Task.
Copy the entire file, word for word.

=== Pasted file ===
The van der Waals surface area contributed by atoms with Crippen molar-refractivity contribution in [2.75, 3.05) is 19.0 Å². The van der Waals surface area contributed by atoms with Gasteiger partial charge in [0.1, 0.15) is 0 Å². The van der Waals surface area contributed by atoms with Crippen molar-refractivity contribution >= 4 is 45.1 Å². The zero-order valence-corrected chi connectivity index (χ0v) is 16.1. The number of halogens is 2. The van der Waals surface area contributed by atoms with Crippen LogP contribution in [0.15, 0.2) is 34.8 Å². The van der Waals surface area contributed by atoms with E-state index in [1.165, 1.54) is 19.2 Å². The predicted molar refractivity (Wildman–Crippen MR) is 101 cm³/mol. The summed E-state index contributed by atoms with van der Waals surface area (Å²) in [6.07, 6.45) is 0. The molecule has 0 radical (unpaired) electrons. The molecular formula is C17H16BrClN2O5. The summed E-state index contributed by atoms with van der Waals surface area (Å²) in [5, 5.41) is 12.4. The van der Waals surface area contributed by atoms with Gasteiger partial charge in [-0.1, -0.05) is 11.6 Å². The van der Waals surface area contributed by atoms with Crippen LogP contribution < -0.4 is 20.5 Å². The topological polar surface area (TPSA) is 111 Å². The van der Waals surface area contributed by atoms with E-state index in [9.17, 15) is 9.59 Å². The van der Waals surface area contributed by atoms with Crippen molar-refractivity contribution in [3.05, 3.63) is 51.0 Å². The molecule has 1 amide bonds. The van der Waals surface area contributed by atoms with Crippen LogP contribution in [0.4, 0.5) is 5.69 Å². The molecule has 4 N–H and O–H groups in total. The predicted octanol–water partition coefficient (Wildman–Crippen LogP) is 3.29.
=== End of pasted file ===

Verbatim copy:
The van der Waals surface area contributed by atoms with Crippen molar-refractivity contribution in [2.75, 3.05) is 19.0 Å². The van der Waals surface area contributed by atoms with Gasteiger partial charge in [0.1, 0.15) is 0 Å². The van der Waals surface area contributed by atoms with Crippen molar-refractivity contribution >= 4 is 45.1 Å². The zero-order valence-corrected chi connectivity index (χ0v) is 16.1. The number of halogens is 2. The van der Waals surface area contributed by atoms with Crippen LogP contribution in [0.15, 0.2) is 34.8 Å². The van der Waals surface area contributed by atoms with E-state index in [1.165, 1.54) is 19.2 Å². The predicted molar refractivity (Wildman–Crippen MR) is 101 cm³/mol. The summed E-state index contributed by atoms with van der Waals surface area (Å²) in [6.07, 6.45) is 0. The molecule has 0 radical (unpaired) electrons. The molecular formula is C17H16BrClN2O5. The summed E-state index contributed by atoms with van der Waals surface area (Å²) in [5, 5.41) is 12.4. The van der Waals surface area contributed by atoms with Gasteiger partial charge in [-0.1, -0.05) is 11.6 Å². The van der Waals surface area contributed by atoms with Crippen LogP contribution < -0.4 is 20.5 Å². The topological polar surface area (TPSA) is 111 Å². The van der Waals surface area contributed by atoms with E-state index in [9.17, 15) is 9.59 Å². The van der Waals surface area contributed by atoms with Crippen molar-refractivity contribution in [3.05, 3.63) is 51.0 Å². The molecule has 1 amide bonds. The van der Waals surface area contributed by atoms with Crippen LogP contribution in [0.4, 0.5) is 5.69 Å². The molecule has 4 N–H and O–H groups in total. The predicted octanol–water partition coefficient (Wildman–Crippen LogP) is 3.29.